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Successful Intercropping strategy for the tropics

#1

Greetings,

Here is a intercropping strategy that was highly success in Haiti this last grow season. Thanks to Ricardo Lopes for teaching it to us. :heart: Feel free to copy if you wish.

We love how the harvest came in multiple stages. It is specially fitting for those who live off the land and may have long dry seasons. The manioc is one of the last crops to harvest, but it can tolerate drought conditions for many weeks. No one is going hungry with this intercropping plan.

The poly-culture was truly protective against pests. For example we also added some cabbage in the rows (not in the design). A few meters away my farmer friend wanted to grow some more cabbage, mono-culture style. The cabbage in the intercropping section grew to maturity, untouched. The mono-culture cabbage was all eaten by some critters over the course of a couple nights.

It was a frustrating experience, but I can see it was valuable for my friend to see the difference.

Just in case those image files don’t upload, here is a link to my nonprofit’s facebook where I posted the same images:

Intercropping strategy for the tropics

Sincerely,
Roger

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#2

Excellent! Thanks for sharing that, Roger.

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#3

Hi Roger, have a question about your post from a year or so ago. Have you continued to use it, has it continued to be successful? Any new lessons learned?

Also, I’ve learned in the States that corn likes to be in close spaced rows (so it’s in a block, rather than a long line). Did all the corn pollinate properly in this system, giving full ears on every plant?

Thank you!
Mike

#4

Hi Mike,

Those are all good questions. I only used that the one time, since then I’ve been focused more on the tree part of the agroforestry system, where I did this. Why? I’m operating on a low budget. I don’t own any farmland, but just find farmers who allow me to cultivate the syntropic system that I’m adapting to Haiti. If I want to influence the veggie production, I have to pay for that and it wasn’t sustainable.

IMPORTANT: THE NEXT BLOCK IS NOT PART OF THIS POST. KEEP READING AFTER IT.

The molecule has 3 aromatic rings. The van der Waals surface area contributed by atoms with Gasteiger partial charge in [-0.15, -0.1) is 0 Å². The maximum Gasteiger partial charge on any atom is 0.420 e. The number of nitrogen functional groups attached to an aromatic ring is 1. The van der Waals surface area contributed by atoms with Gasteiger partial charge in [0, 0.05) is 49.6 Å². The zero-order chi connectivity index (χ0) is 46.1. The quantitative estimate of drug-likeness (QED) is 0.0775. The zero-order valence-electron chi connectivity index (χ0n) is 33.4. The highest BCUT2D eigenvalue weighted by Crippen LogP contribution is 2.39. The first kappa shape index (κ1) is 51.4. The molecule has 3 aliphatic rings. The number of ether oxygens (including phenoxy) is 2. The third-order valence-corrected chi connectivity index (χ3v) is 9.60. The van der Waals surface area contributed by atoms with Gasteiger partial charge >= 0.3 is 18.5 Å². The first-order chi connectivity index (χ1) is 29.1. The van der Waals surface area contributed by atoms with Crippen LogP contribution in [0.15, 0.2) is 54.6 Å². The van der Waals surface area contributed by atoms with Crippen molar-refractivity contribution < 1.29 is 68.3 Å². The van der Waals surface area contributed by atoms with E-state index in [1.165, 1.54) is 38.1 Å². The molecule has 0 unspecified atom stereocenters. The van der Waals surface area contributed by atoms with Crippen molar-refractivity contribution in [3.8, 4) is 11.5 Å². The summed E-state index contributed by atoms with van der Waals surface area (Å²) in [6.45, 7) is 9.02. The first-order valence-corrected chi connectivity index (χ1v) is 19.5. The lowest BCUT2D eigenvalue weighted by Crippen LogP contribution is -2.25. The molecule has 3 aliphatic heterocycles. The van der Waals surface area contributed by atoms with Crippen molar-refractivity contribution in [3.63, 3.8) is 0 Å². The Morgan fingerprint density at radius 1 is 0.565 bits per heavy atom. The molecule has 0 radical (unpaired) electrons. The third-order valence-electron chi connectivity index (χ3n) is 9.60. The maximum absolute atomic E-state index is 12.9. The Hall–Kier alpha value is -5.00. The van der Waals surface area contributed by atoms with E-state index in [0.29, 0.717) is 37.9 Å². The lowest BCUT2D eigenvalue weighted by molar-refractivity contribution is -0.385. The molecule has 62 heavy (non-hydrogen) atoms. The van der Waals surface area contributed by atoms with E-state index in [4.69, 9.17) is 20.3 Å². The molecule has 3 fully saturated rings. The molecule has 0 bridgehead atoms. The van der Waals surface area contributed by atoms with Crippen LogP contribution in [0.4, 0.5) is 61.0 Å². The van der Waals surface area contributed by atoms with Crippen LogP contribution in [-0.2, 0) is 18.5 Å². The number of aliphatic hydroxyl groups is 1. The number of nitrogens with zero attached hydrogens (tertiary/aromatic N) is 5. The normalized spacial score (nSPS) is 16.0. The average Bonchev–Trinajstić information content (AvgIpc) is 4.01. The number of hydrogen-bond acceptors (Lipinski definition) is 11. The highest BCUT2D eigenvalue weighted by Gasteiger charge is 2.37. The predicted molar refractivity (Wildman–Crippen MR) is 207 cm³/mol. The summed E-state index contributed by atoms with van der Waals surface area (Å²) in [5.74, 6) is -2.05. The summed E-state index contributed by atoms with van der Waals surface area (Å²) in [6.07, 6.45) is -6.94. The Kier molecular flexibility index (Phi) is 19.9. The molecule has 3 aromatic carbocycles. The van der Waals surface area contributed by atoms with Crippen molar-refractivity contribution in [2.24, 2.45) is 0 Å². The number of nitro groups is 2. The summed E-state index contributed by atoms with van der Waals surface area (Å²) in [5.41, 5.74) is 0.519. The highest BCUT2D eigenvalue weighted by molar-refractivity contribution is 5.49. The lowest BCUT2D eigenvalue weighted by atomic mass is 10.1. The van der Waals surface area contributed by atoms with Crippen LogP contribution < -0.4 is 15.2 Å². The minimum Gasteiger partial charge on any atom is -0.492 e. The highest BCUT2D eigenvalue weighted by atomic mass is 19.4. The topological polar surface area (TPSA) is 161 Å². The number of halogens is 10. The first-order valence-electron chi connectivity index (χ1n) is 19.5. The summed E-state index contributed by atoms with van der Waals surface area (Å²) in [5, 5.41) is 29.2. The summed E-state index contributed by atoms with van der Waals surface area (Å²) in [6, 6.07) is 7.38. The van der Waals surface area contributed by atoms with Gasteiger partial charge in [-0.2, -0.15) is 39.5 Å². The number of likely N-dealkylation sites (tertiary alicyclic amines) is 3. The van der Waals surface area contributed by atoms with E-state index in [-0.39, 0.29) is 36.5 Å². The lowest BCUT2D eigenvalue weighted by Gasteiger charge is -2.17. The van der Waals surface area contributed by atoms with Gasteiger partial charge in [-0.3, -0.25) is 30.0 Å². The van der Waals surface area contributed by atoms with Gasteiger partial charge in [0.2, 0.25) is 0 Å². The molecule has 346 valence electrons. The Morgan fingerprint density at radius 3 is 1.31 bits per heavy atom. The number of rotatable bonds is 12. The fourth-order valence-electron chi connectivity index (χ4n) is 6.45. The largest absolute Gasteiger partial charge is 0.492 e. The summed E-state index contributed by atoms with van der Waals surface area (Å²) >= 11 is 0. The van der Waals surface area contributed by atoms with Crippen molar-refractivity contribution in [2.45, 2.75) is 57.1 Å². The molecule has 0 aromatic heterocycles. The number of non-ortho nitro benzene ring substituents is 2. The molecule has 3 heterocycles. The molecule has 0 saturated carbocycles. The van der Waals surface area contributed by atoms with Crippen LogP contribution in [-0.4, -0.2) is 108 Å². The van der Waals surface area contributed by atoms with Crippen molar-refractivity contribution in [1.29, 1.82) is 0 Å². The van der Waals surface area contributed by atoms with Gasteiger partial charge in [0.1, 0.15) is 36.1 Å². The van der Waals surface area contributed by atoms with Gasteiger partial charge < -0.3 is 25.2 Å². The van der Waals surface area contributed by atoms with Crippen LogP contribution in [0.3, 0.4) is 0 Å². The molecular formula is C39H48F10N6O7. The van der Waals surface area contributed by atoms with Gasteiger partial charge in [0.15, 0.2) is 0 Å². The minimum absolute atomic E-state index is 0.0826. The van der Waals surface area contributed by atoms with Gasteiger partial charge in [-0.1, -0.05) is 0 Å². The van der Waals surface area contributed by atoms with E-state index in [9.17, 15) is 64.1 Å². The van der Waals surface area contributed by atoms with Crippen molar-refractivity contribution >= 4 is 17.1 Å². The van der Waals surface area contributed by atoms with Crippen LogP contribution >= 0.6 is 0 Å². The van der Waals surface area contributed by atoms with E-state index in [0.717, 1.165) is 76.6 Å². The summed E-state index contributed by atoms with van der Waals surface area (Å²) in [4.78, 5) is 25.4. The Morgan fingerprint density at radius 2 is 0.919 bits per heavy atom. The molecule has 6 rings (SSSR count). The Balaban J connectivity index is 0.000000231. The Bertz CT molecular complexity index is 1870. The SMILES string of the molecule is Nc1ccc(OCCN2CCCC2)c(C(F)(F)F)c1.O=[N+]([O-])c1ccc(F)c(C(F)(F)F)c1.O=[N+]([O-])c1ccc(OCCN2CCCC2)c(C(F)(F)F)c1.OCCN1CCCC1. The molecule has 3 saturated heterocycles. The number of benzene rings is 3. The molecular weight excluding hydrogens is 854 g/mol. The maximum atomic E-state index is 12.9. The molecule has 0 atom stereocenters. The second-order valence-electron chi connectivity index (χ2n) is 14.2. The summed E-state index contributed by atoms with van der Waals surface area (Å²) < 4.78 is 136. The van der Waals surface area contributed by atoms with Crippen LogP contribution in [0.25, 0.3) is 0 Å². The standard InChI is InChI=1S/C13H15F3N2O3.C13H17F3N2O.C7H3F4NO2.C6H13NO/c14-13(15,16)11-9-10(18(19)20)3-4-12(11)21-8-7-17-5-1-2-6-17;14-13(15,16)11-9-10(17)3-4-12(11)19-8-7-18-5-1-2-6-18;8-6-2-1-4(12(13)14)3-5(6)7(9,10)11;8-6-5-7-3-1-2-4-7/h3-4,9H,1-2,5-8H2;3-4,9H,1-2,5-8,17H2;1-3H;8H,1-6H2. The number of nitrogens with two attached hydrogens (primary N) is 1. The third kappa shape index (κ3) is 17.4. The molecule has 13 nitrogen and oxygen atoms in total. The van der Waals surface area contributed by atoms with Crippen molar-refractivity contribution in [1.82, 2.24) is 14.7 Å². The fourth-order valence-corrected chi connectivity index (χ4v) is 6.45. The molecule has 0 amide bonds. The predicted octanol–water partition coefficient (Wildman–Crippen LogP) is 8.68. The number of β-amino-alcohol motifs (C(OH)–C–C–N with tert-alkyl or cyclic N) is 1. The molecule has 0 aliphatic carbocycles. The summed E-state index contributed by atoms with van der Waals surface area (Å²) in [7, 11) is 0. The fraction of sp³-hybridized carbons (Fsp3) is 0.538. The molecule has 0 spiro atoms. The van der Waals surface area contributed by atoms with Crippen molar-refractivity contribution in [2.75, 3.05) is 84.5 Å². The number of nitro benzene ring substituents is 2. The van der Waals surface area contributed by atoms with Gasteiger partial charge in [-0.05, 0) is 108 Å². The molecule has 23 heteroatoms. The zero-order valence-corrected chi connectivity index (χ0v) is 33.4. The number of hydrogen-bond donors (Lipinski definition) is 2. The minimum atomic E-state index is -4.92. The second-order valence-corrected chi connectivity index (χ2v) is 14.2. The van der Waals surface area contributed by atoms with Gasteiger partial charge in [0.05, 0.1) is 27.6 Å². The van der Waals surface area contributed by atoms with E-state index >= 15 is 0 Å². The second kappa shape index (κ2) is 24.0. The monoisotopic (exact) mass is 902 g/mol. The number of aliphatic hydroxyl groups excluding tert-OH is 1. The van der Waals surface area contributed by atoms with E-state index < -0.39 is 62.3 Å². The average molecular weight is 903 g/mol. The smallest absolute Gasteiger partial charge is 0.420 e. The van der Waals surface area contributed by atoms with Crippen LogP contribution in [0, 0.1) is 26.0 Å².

This is something I want to work on more though. Different veggie intercropping plans. I just need some farmers willing to do something new, on their dime! :slight_smile:

As for the corn performance, it did well. In this design I would change the inter-row spacing if needed. For example some species can go every 30cm, other 50cm, etc. But I am not qualified to mess with the row to row spacing confidently.

I saw this corn after it was dried and removed from the cob. We did get a good harvest, but I cannot comment on the pollination rates. My guess is we got plenty of corn from each plant. But in Haiti the ears often don’t develop fully. The tip is often missing kernels. That may have been the case here, but again I don’t know for sure.

About the pollination, I am supporting a bee keeping programs. The locals love it for the honey, and I love it because I know it will improve their farm yields!

#5

Roger, thanks for your response.

If the ears don’t fill that single row could certainly be a reason! We usually grow them at least 4 rows abreast, usually more.

Best wishes on your endeavors!

Mike

#6

Good point. I’ll keep that in mind when I get back to making veggie designs.